Original Research

A cross-sectional self-assessment of burnout amongst a sample of doctors in Ghana

Nana K. Ayisi-Boateng, Elizabeth M. Bankah, Gerhard K. Ofori-Amankwah, Dora A. Egblewogbe, Emmanuel Ati, Douglas A. Opoku, Emmanuel Appiah-Brempong, Kathryn Spangenberg
African Journal of Primary Health Care & Family Medicine | Vol 12, No 1 | a2336 | DOI: https://doi.org/10.4102/phcfm.v12i1.2336 | © 2020 Nana K. Ayisi-Boateng, Elizabeth M. Bankah, Gerhard K. Ofori-Amankwah, Dora A. Egblewogbe, Emmanuel Ati, Douglas A. Opoku, Emmanuel Appiah-Brempong, Kathryn Spangenberg | This work is licensed under CC Attribution 4.0
Submitted: 25 December 2019 | Published: 19 August 2020

About the author(s)

Nana K. Ayisi-Boateng, Department of Medicine, School of Medicine and Dentistry, Kwame Nkrumah University of Science and Technology, Kumasi, Ghana
Elizabeth M. Bankah, Department of Family Medicine, Greater Accra Regional Hospital, Accra, Ghana
Gerhard K. Ofori-Amankwah, Department of Medical Services, FOCOS Orthopaedic Hospital, Accra, Ghana
Dora A. Egblewogbe, Polyclinic/Family Medicine Sub BMC, Korle Bu Teaching Hospital, Accra, Ghana
Emmanuel Ati, Family Medicine Directorate, Komfo Anokye Teaching Hospital, Kumasi, Ghana
Douglas A. Opoku, School of Public Health, Kwame Nkrumah University of Science and Technology, Kumasi, Ghana
Emmanuel Appiah-Brempong, School of Public Health, Kwame Nkrumah University of Science and Technology, Kumasi, Ghana
Kathryn Spangenberg, Family Medicine Directorate, Komfo Anokye Teaching Hospital, Kumasi, Ghana


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Abstract

Background: The occurrence of burnout amongst African health professionals has been widely anticipated, but there is a dearth of published data, especially amongst doctors. Burnout has been reported to be as high as 53% amongst doctors in the United States. If not detected, it can result in prescription errors, work-related accidents, substance abuse and depression.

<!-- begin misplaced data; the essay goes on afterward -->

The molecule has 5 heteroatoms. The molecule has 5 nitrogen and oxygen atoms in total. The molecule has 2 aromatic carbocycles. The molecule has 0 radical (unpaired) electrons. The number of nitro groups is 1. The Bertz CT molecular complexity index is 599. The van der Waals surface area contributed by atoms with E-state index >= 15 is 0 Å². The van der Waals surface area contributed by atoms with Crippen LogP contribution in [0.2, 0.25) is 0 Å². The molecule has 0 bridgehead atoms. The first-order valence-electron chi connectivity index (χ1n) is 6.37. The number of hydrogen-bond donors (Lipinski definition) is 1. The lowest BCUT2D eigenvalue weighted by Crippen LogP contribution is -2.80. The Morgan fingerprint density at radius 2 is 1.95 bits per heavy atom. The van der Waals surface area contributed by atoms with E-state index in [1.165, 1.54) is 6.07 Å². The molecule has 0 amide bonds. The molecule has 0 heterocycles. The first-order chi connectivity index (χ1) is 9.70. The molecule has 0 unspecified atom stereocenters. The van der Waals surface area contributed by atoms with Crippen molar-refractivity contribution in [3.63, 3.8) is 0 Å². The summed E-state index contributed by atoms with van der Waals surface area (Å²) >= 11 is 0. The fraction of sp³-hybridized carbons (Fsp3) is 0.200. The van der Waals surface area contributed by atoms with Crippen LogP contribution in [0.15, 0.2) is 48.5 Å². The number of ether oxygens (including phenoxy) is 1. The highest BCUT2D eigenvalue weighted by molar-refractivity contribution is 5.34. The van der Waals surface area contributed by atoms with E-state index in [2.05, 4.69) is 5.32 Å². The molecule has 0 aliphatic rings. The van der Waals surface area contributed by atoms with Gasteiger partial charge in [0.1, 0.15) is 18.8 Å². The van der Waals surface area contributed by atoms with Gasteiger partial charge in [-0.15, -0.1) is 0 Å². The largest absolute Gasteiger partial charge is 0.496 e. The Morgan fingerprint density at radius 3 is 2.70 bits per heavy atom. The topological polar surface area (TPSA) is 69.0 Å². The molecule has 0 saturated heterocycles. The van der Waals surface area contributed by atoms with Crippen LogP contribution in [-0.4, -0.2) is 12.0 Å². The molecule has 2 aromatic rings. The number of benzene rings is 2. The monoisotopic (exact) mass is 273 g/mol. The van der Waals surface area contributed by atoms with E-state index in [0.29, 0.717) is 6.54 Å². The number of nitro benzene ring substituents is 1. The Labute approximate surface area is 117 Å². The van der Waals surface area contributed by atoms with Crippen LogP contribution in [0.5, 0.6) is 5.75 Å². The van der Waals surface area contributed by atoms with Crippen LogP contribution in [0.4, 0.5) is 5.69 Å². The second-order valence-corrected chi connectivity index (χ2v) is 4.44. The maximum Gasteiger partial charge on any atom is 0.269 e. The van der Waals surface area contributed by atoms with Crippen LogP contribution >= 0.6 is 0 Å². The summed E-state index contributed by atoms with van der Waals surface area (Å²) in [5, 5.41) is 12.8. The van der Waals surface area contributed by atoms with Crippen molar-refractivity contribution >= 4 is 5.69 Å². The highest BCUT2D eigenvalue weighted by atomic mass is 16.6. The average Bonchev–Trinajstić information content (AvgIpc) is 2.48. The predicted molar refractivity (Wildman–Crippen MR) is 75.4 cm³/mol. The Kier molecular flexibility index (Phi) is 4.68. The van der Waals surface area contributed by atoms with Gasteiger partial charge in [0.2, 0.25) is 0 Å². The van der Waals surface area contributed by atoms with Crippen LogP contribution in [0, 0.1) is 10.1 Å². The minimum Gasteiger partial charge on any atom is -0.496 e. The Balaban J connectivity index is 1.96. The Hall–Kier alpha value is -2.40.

Aim: The aim of this study was to determine the prevalence of burnout and its associated factors amongst a sample of physicians in Ghana.

Setting: This study was conducted in Kumasi amongst physicians attending a conference organised by the West African College of Physicians, Ghana Chapter.

Method: A cross-sectional study. Of the 90 physicians who registered for the conference, 60 responded to a self-administered Maslach Burnout Inventory questionnaire. Data were analysed descriptively and inferentially using STATA® version 14.

Results: Approximately 52% of respondents had been in medical practice for 10–19 years (mean 15.4 years). All the major medical specialties were represented. Internal Medicine had the highest number of participants (48.3%). With respect to the components of burnout, 5.5% of respondents experienced depersonalisation, 7.8% had a lack of personal achievement and 10.8% experienced emotional exhaustion. The association between burnout and age, sex, years of practice and clinical specialty was not found to be statistically significant.

Conclusion: This pilot study has shown burnout to be common amongst physicians in Ghana. It is recommended that further studies are conducted, involving a larger cross-section of doctors in various parts of Africa.


Keywords

burnout; depersonalisation; exhaustion; Ghana; physician

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